CWE-1256Improper Restriction of Software Interfaces to Hardware Features
CWE-1260Improper Handling of Overlap Between Protected Memory Ranges
CWE-1272Sensitive Information Uncleared Before Debug/Power State Transition
CWE-1274Improper Access Control for Volatile Memory Containing Boot Code
CWE-1277Firmware Not Updateable
CWE-1300Improper Protection of Physical Side Channels


The initial survey effort to begin the identification of a “Top-N” list for hardware was done by members of the SIG who each chose a prioritized set of 10 weaknesses from the 96 hardware entries in the CWE corpus. This process identified a total of 31 unique entries. The HW CWE team also provided a set of questions for participants to weigh during their thinking, including those applicable to prevalence and detection metrics, mitigation metrics, exploitability metrics, and other miscellaneous metrics. From an initial set of 27 questions, the SIG members identified 9 as particularly significant in their consideration for voting on the list:

  1. How frequently is this weakness detected after it has been fielded?
  2. Does the weakness require hardware modifications to mitigate it?
  3. How frequently is this weakness detected during design?
  4. How frequently is this weakness detected during test?
  5. Can the weakness be mitigated once the device has been fielded?
  6. Is physical access required to exploit this weakness?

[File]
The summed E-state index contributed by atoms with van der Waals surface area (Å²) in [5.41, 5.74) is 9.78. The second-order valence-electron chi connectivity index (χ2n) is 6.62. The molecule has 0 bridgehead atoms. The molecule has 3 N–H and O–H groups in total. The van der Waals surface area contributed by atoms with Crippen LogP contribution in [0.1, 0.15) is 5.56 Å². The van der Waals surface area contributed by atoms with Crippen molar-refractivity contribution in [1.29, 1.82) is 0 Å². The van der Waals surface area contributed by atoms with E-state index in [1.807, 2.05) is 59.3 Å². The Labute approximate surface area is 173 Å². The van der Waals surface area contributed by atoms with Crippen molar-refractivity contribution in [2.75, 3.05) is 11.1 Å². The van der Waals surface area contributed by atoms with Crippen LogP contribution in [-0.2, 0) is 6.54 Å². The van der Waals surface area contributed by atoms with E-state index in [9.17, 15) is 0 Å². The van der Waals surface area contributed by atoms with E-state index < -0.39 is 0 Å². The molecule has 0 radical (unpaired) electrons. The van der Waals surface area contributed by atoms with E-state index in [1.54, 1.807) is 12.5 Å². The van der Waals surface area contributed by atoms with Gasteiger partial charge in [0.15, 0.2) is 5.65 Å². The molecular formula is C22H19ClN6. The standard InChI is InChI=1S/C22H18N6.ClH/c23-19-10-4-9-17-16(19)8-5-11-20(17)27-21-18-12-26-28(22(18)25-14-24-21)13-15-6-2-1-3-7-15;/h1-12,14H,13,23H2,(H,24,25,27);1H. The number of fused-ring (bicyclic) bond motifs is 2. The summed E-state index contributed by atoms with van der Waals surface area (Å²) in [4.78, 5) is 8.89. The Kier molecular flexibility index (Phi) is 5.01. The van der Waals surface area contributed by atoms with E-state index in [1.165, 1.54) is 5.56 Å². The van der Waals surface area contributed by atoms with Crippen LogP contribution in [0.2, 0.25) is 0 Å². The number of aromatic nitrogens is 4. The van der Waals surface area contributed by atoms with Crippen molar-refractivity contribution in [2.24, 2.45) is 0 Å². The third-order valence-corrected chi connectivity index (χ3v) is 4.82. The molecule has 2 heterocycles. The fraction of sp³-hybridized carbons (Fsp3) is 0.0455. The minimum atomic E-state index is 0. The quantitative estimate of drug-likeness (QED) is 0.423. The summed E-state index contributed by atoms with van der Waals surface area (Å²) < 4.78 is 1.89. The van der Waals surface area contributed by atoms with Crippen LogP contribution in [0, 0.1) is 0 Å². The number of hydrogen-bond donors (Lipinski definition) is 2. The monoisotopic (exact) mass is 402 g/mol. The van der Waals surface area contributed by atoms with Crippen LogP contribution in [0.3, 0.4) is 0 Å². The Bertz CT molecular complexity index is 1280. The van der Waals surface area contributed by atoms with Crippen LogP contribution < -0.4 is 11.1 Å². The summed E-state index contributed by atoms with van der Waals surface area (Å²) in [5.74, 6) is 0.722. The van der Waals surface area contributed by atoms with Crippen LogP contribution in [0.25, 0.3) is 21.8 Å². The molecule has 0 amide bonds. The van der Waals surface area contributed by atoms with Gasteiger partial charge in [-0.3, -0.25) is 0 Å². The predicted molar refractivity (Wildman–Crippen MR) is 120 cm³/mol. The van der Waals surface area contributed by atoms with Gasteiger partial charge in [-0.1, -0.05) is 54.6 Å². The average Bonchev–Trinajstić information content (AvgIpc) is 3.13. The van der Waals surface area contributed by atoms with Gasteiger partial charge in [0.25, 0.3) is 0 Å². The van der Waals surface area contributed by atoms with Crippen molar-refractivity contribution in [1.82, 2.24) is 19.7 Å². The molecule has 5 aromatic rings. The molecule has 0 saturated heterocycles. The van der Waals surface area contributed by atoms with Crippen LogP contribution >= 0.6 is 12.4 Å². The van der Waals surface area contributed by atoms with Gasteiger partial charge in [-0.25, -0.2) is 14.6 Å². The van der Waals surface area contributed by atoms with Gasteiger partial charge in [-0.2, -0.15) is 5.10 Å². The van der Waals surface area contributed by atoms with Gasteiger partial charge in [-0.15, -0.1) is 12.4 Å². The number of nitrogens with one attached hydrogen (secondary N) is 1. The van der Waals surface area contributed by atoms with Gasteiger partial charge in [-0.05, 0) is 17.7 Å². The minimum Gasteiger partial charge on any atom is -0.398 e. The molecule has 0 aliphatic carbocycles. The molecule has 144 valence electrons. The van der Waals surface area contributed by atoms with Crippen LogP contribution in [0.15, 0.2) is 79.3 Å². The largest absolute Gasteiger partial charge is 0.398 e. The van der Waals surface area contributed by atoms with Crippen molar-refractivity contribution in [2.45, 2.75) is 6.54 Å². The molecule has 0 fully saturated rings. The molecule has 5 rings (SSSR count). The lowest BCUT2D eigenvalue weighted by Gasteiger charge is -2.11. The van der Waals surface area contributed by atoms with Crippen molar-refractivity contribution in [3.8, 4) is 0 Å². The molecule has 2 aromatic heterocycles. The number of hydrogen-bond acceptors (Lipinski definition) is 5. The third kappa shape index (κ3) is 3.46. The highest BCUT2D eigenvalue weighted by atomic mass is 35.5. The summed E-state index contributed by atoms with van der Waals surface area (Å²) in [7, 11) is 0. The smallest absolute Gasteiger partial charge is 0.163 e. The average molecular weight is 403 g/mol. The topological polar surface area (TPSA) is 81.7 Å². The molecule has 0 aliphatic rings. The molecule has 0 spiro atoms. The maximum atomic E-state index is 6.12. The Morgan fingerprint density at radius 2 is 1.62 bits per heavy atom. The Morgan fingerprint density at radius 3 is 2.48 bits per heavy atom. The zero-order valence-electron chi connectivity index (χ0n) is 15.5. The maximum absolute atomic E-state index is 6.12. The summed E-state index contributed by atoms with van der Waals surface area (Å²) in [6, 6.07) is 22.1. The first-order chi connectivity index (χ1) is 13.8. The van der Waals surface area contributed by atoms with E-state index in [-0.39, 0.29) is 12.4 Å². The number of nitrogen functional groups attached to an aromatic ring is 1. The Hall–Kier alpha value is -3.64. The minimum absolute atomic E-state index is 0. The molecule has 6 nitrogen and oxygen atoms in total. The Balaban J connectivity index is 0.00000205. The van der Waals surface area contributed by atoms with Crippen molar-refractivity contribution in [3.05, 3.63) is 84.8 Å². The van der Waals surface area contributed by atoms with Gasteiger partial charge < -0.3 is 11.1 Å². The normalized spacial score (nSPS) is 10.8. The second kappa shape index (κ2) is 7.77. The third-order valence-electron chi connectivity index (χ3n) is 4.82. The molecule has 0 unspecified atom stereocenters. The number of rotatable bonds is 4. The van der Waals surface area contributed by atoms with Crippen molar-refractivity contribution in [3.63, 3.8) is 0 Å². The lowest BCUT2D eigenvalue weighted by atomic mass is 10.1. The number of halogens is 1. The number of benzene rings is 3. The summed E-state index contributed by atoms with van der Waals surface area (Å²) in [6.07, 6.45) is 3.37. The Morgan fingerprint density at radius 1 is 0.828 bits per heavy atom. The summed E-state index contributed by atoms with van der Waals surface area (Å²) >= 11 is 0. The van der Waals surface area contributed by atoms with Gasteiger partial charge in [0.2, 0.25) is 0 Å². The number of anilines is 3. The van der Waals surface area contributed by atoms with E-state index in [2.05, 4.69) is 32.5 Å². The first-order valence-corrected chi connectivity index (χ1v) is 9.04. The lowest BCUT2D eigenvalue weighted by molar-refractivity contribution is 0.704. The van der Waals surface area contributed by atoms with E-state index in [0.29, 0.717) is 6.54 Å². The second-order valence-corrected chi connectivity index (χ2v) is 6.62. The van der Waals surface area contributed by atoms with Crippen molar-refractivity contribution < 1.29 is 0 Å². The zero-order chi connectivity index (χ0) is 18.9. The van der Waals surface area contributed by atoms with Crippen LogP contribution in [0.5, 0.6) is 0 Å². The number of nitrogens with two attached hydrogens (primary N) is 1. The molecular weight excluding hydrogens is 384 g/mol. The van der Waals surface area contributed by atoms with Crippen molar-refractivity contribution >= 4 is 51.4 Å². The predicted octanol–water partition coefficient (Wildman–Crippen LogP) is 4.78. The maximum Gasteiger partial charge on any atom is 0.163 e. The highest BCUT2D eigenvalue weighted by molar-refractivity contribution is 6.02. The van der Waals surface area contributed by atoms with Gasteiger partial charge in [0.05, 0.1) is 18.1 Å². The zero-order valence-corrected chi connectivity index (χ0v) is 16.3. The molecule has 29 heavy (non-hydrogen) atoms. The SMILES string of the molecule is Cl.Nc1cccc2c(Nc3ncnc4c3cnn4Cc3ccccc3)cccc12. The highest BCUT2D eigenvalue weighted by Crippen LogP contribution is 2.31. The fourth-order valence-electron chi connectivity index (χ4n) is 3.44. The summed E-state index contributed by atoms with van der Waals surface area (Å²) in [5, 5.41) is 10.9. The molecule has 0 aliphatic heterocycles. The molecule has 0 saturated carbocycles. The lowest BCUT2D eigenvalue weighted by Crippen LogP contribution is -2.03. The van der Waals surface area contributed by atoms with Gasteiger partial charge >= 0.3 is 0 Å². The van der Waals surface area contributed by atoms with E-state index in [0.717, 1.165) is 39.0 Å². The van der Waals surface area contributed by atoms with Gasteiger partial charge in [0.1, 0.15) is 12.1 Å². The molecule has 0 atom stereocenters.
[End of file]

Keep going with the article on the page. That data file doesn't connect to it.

7. Can an attack exploiting this weakness be conducted entirely via software?
  8. Is a single exploit against this weakness applicable to a wide range (or family) of devices?
  9. What methodologies do you practice for identifying and preventing both known weaknesses and new weaknesses?

When reflecting on the 31 entries identified during the initial survey, the SIG determined that the ideal length for a published “Top-N” list should be approximately ten percent of the total hardware CWE entries – roughly 10. Accordingly, the SIG convened to hold a formal voting session to distill the previously selected 31 entries in September 2021. Using a card-sorting platform and a Likert-scale approach, each SIG member had the opportunity to transfer the 31 entries into various "buckets" of priority (via drag and drop). There were five buckets:

  • Strongly Support – (for inclusion in the Top-N)
  • Somewhat Support
  • No Opinion
  • Somewhat Oppose
  • Strongly Oppose